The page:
EPW006685 ENGLAND (1921). St John's Wood, probably 2nd Ashes Test at Lords, 1921

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Details

Title [EPW006685] St John's Wood, probably 2nd Ashes Test at Lords, 1921
Reference EPW006685
Date June-1921
Link
Place name ST JOHN'S WOOD
Parish
District
Country ENGLAND
Easting / Northing 526850, 182675
Longitude / Latitude -0.17114995084347, 51.528238590429
National Grid Reference TQ269827

Pins

Wharncliffe gardens estate, belonging to the Grand central Railway.

AndyB
Monday 11th of May 2015 10:32:53 PM
St. John's Wood Road

Class31
Wednesday 10th of September 2014 12:39:29 PM

John Swain
Monday 19th of August 2013 07:29:39 PM
I think this is Aberdeen Place municipal Power Station, belonging to the borough of Marylebone.

AndyB
Monday 11th of May 2015 10:31:01 PM

John Swain
Monday 19th of August 2013 07:27:19 PM

John Swain
Monday 19th of August 2013 07:26:29 PM

John Swain
Wednesday 12th of September 2012 10:18:13 AM

John Swain
Wednesday 12th of September 2012 10:17:29 AM

John Swain
Wednesday 12th of September 2012 10:16:45 AM

John Swain
Wednesday 12th of September 2012 10:16:03 AM
Grove End Road

John Swain
Wednesday 12th of September 2012 10:15:20 AM
Grove Road Power Station next to the Regent's Canal.

John Swain
Wednesday 12th of September 2012 10:12:50 AM

User Comment Contributions

Lord's is simply the most famous and prestigious cricketing venue in the world. The Home of Cricket has an iconic status comparable to two other London sports grounds, Twickenham (1909) and Wembley (1923). This image captures the atmosphere of pre-war London NW8 (St.John's Wood and Maida Vale) during the Second Test Match between England and Australia, won convincingly by the visitors, within three days, by eight wickets.

John Swain
Thursday 9th of May 2013 09:16:22 AM
Charles Cundall's portrait of Lord's during the Second Test against Australia on June 25, 1938, looking south from a packed Nursery End towards the Mound Stand and the massive cooling towers of Grove Road Power Station, which formed such a distinctive backdrop for over sixty years. The writer recalls their dominant aspect in his initial visit to the ground in August 1951, but they had been demolished by the time of his last trip twenty seasons later.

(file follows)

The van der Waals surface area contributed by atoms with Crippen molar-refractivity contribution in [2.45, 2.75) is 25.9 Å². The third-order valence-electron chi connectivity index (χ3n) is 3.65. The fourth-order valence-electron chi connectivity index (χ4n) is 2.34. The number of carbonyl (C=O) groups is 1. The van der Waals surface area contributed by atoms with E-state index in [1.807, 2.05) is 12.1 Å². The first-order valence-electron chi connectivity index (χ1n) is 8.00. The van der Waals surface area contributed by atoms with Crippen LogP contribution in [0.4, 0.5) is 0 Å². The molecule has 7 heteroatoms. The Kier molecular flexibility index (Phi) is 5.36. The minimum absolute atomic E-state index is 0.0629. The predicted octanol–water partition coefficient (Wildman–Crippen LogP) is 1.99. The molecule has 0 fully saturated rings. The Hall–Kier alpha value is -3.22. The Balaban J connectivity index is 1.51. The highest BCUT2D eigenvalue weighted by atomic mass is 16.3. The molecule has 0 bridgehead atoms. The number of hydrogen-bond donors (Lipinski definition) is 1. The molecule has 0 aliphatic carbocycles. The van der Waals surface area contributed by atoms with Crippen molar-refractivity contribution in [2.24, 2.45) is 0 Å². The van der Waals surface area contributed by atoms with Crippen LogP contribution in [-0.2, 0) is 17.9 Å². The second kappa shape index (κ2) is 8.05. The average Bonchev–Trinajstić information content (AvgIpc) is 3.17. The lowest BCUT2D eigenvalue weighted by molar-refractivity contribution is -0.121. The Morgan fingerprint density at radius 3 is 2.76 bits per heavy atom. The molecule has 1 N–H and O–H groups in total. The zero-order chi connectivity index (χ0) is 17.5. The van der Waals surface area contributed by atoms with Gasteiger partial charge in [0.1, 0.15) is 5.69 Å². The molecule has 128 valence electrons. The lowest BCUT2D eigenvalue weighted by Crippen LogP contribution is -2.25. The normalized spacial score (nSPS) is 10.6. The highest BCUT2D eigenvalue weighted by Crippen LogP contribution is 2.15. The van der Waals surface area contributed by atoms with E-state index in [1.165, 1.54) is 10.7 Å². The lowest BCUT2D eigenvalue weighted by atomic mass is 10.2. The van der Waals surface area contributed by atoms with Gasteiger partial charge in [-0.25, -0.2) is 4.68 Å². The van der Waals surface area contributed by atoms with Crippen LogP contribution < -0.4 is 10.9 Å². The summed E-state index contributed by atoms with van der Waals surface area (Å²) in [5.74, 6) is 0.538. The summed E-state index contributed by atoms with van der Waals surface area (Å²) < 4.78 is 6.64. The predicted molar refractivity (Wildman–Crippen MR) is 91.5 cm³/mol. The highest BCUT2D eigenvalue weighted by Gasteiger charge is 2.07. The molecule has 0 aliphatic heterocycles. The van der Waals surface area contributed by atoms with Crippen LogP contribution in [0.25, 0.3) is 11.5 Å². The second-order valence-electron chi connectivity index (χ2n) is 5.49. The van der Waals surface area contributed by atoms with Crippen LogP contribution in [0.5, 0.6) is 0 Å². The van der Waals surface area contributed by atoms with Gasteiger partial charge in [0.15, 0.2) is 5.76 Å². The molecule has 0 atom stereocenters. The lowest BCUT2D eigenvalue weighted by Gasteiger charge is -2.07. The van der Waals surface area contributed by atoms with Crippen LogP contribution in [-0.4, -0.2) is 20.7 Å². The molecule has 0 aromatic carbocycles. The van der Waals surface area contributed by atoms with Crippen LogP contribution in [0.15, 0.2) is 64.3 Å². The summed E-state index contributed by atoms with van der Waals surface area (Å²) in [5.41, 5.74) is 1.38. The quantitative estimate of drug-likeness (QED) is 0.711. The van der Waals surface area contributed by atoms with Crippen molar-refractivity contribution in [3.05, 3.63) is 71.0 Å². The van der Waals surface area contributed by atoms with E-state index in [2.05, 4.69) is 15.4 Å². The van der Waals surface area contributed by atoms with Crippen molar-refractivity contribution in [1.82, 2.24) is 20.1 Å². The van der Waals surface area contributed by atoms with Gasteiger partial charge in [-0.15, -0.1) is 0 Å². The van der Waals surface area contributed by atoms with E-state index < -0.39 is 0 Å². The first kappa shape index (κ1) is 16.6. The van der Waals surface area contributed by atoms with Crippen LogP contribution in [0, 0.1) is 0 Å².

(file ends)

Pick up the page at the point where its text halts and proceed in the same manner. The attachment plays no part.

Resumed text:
John Swain
Thursday 13th of September 2012 09:46:09 AM
Charles Cundall's famous portrait of Lord's Cricket Ground, looking almost due south from the Nursery Stand during the second Test against Australia. It was probably depicting play on Saturday, June 25, when the largest crowd assembled at headquarters, officially 33,800, witnessed a magnificent display by Wally Hammond, who scored 240 out of a total of 494 in six hours at the crease, including 32 boundaries. The game ended in a draw on the following Tuesday. This picture was issued as a print in 1973 and is reproduced here with the kind permission of Durham City Cricket Club.

John Swain
Thursday 13th of September 2012 09:29:04 AM
The second Ashes Test against Australia was held on June 11, 13 and 14, which resulted in a convincing win for the visitors by eight wickets. Wisden Cricketers' Almanack for 1922 reports that the match attracted great attention and on the Saturday (11th), the authorities had difficulty in accommodating the vast crowds, with lengthy delays for the ticket holders. Crowds of up to 32,000 were not infrequent during the 1920s. In the left background, beyond the Mound Stand and to the south of St. John's Wood Road, are the distinctive industrial landmark of the Grove Road Power Station cooling towers, built after 1902 and demolished about 60 years later. These "dark satanic mills" are a prominent feature in Charles Cundall's panoramic view of Lord's during the 1938 Test Match against Australia.

John Swain
Wednesday 12th of September 2012 10:10:37 AM